Many people are not aware that they already have a “fatty liver”. That’s why experts often refer to this condition as “the silent killer.” If you have it, you will neither feel pain nor experience any other symptoms. Except you find out from a routine checkup, there is usually nothing to alert you or your doctor that something is wrong. The only time people get to know in most cases I when the condition has become more advanced. By this time, there would already be serious scarring of the liver (liver cirrhosis) and many other symptoms due to the inability of the liver to function properly. Is there anything like ketogenic diet liver cirrhosis? Does keto help treat liver cirrhosis or contribute to it?
Weight-loss is the most important step in treating fatty liver disease. When you lose weight, the levels of inflammation and fat in your liver will reduce. As such, poor eating can aggravate the situation. Fat-laden diets can also make fatty liver worse. This is where the dilemma of keto diet comes in. Keto diet promotes weight-loss, but it is also fat-laden. So what are we to make of it? Will it contribute to fatty liver and cause cirrhosis or will it reverse fatty liver and prevent or improve cirrhosis? Read on to find out the answers.
How Diet Affects Your Liver
Unlike what many people think, sugar is the biggest culprit when it comes to Non-alcoholic fatty liver. One type of sugar that is very dangerous to your liver is fructose. This is the sugar type present in fruits and high-fructose corn syrup.
Fructose, as well as many other sugars, promotes fat storage in the liver. So when you eat lots of sugar (or carbs) alongside lots of saturated fat, your liver is in great danger. You have supplied fats and given your body enough sugar to ensure that your liver stores the fats. This can cause fatty liver.
So you see that saturated fat on its own is not bad for your liver. But when you combine it with sugar it becomes dangerous. We will explain this better later on.
Sugar leads to a spike in your blood glucose levels. When this happens, your body secretes insulin to withdraw the glucose from your blood to store it in the form of glycogen.
However, glycogen storage is not so big. So if you eat so much sugar, your glycogen storages will be exhausted. Then, your body will convert the remaining glucose into fats. If your state of health is optimum, the extra fat will be stored in fat cells and will gain weight.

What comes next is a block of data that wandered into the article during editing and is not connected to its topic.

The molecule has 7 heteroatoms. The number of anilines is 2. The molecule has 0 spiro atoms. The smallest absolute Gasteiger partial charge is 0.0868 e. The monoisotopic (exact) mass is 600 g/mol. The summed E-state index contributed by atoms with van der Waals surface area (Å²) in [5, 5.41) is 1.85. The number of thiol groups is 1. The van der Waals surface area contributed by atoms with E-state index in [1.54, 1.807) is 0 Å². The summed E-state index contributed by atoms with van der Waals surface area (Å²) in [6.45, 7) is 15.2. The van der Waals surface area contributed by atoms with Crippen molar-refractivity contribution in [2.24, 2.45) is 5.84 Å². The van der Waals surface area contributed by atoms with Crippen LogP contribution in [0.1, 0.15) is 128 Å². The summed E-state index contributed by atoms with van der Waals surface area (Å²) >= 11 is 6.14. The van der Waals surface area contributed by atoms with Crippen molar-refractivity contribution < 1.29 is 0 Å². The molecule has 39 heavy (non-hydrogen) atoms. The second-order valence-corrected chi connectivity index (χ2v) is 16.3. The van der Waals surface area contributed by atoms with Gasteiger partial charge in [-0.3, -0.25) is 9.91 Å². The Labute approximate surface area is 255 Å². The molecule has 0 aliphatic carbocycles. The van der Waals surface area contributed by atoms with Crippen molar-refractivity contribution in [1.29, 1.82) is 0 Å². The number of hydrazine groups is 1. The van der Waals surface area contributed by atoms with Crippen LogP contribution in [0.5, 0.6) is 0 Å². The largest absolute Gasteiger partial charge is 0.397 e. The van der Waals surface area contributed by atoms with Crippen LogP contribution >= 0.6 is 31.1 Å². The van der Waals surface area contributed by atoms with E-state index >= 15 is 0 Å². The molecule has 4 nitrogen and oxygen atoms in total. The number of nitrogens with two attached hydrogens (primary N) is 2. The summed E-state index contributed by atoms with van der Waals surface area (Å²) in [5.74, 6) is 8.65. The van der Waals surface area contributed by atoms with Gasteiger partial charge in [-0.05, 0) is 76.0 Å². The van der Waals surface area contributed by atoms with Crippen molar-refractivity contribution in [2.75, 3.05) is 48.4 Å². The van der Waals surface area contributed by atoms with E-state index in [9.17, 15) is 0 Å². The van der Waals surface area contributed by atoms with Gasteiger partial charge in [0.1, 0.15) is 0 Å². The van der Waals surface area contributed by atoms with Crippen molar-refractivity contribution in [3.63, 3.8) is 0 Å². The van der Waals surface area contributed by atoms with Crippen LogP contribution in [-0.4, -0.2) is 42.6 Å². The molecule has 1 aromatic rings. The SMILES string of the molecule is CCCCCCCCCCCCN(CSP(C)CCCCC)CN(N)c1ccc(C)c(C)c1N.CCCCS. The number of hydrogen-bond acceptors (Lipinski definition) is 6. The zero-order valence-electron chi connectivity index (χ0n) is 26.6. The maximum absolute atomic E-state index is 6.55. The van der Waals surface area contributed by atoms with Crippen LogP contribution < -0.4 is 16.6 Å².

But then, if you keep burdening your body with excess sugar (or fat and sugar together) over time, you will develop insulin resistance. This means that your body will become resistant to insulin signaling. As such, your body will begin to dump fats in your bloodstream.
When fats become too much in your blood, your body goes into a panic and begins to send them to the liver. This can, in turn, lead to fatty liver and cause cirrhosis.
The reason why fructose is notorious is that it is transported straight to the liver. And there, it converts into fat.
Ketogenic Diet Liver Cirrhosis: What’s The Link?
Keto is a low-carb diet. This means that you will eat only a few carbs on keto. Most of your calories will come from fats, while some will come from protein. As we told you earlier, carbs and insulin play key roles in the deposit of fats in the liver.
A high-carb, low-fat eating style can make fatty liver worse. This would be more if the sugar in your diet is more. But then, how about the abundant dietary fats present in keto? Will this kind of diet cause fat deposits in your liver?
Some recent studies show that keto will not worsen or contribute to fat deposits in the liver. To be honest, most deposits of fat in the liver come from DNL (de-novo lipogenesis). This is the process by which your body produces fats from excess carbs and protein.
More so, there are not enough carbs in the keto diet to drive the storage of fats. There are even countless studies showing that low-carb eating is good for metabolic and liver health.
One study shows that if you eat keto for six months, there will be significant weight loss. The study also found that it will improve fatty liver in those suffering from obesity. By the time the 6 months ended, there was an average weight loss of 28oz. There was also a major reversal of liver damage and inflammation.
From the beginning, what we know to cause liver damage was too much alcohol. When you drink too much, your liver will accumulate fat. This can eventually shut down your liver. This is how it was until obesity became prevalent.
Since obesity became more rampant, another form of liver disease became quite common. Experts call it NAFLD (Non-alcoholic fatty liver disease). The cause of this condition is nothing but unhealthy eating. If you don’t eat healthily, fats may gradually accumulate in your liver to very dangerous levels.
It is sad to note that one out of every 3 adults in the U.S today has NAFLD. But thankfully, you can both prevent and reverse NAFLD. All you need do is make some dietary and lifestyle adjustments. With these, your liver can bounce back into good shape.
NAFLD itself is not a big problem. It does not cause any symptom or discomfort. It is more or less like a warning signal. When you have NAFLD, there is an excess fat deposit in your liver. However, there is yet to be any form of scarring, as well as minimal inflammation (if ever).
At this stage, you can still arrest the progression by adjusting your diet. One of the diets that can help you accomplish this is Keto. Ketogenic diet liver cirrhosis is not a known condition. Instead, the ketogenic diet can help you manage liver cirrhosis and reverse fatty liver before it becomes liver cirrhosis.